As our ESPN.com blogger mock draft 2.0 reached the bottom of the first round, I had an unexpected decision to make. I wanted to get the Green Bay Packers an outside linebacker who could enhance their pass rush, and when the No. 28 pick arrived, I had a choice between Alabama's Courtney Upshaw and Boise State's Shea McClellin.
I had targeted McClellin before the draft as among a handful of players I figured to be choosing from at No. 28. Upshaw wasn't on that list, mostly because I thought he would be drafted by that point. After a few minutes of toggling back and forth, I stuck with my original intent and drafted McClellin.
AFC North colleague Jamison Hensley then gleefully grabbed Upshaw for the Baltimore Ravens at No. 29. So did I make a classic draft mistake by not adjusting after an unexpected turn of events? Can you make a football argument for McClellin over one of the best players on Alabama's championship defense? Or is it a moot point, considering the slim likelihood that both players will be on the real draft board when the real Packers make the real selection at No. 28 in the real draft on Thursday?
I reached out to Steve Muench, who spends the year evaluating college talent for Scouts Inc. Steve said he would also have taken McClellin for the Packers and offered this reasoning:
Upshaw is tough and he sets the edge well. He's also a relentless pass rusher from a big-time program. He is going to be a good player but the Packers need pass rush help and McClellin projects as the better pass-rusher. He's more explosive, he bends better and he closes better. That's why he makes more sense if both are available.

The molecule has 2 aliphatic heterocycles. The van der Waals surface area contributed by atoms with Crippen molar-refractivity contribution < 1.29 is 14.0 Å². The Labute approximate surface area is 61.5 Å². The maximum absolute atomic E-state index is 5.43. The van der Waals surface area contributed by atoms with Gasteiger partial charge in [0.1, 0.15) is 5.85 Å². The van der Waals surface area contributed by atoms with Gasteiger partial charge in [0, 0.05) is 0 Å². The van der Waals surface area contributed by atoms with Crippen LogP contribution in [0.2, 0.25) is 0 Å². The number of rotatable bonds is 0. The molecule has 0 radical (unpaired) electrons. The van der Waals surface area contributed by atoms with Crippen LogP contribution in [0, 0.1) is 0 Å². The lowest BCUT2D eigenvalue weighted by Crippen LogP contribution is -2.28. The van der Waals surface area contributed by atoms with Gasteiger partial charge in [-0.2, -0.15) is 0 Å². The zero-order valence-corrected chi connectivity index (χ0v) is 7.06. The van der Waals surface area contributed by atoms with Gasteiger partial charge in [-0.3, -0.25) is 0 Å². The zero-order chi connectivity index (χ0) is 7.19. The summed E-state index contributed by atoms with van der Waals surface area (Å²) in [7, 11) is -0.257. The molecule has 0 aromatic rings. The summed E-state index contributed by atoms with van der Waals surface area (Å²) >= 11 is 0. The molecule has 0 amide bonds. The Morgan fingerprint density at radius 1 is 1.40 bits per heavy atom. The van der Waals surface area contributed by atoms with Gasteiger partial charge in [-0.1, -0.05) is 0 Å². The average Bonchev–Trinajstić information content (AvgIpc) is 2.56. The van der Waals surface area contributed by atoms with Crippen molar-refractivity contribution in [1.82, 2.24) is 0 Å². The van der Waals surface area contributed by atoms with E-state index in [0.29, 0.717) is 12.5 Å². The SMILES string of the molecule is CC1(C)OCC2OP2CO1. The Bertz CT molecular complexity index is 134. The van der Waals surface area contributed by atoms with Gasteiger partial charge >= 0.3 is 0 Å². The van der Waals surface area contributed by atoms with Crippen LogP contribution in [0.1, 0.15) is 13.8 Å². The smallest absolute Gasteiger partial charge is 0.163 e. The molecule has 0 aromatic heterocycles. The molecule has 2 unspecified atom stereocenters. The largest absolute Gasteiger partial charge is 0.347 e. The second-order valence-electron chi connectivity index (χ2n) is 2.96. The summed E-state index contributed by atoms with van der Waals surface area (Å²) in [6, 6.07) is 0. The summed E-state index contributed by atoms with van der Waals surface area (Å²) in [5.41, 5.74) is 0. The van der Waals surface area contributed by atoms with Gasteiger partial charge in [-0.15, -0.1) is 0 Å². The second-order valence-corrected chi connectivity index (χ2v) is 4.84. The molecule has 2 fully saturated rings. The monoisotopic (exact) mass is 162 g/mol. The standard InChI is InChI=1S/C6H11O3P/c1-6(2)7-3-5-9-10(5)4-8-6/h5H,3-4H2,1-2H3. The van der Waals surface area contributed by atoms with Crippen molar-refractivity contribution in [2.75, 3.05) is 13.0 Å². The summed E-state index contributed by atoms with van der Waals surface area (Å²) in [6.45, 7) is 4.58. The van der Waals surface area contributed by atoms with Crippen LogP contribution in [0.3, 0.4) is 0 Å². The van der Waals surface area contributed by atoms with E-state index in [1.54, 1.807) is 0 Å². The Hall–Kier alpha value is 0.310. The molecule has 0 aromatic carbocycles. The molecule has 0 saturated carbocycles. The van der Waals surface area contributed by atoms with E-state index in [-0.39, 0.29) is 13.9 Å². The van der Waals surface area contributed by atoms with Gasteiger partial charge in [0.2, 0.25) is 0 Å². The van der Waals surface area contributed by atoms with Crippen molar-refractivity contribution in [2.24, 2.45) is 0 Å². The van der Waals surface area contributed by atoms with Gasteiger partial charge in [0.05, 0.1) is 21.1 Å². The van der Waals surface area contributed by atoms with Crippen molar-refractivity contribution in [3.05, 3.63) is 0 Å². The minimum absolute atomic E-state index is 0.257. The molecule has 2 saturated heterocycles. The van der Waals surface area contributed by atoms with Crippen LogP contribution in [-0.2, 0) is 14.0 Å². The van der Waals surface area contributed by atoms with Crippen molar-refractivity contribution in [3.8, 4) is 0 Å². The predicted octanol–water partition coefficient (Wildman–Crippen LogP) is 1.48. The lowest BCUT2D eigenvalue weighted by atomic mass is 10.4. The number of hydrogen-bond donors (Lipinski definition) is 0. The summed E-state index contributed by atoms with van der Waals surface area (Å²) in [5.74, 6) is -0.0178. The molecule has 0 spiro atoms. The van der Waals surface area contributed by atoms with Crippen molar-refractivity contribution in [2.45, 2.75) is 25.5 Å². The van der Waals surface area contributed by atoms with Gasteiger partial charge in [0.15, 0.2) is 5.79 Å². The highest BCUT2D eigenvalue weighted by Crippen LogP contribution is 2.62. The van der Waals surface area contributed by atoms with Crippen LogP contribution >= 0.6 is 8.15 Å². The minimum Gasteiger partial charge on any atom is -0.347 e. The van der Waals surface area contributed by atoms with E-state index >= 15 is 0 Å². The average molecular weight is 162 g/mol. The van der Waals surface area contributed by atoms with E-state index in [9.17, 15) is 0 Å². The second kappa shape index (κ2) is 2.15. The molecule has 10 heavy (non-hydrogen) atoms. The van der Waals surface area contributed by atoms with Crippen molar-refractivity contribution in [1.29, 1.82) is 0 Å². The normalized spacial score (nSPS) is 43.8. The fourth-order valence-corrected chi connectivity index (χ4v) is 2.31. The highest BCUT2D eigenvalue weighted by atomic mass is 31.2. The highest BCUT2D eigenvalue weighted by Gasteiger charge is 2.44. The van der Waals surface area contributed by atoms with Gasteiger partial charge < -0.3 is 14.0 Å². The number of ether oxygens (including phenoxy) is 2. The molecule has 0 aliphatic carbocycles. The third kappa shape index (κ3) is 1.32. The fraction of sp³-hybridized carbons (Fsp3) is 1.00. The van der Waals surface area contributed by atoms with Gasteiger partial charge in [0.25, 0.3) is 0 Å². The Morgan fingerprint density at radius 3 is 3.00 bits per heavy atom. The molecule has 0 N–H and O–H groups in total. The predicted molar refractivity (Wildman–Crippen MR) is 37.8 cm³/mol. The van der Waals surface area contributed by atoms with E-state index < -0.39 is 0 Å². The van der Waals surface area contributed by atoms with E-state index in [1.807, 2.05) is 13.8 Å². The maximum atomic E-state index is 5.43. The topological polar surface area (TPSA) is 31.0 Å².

Your reactions were mixed via Twitter.
@PackerRanter thought "most would be happy with either."
@MJEversoll was "surprised both were available, but I agree [Ted Thompson] would take McClellin over Upshaw. Right choice."
@Z_Kool thought McClellin "seems like a GB kid, like the pick."
@bradygoble, on the other hand, thought "Upshaw is the better choice. Harder hitter and can get to the QB faster."
At some level, we're probably all guilty of some stereotyping here. If you read what Muench said, and watch the Todd McShay's draft minute on Upshaw, it's probably unfair to assume that the big-school Upshaw is the better athlete and that McClellin, from a smaller school, is the better technician. The media analysts who know more about this than we do suggest McClellin has better athletic traits as a pass-rusher, which is the primary place the Packers would use a first-round linebacker.
I'm of course open to further opinions from you, but I actually feel better about my choice today than yesterday. Carry on.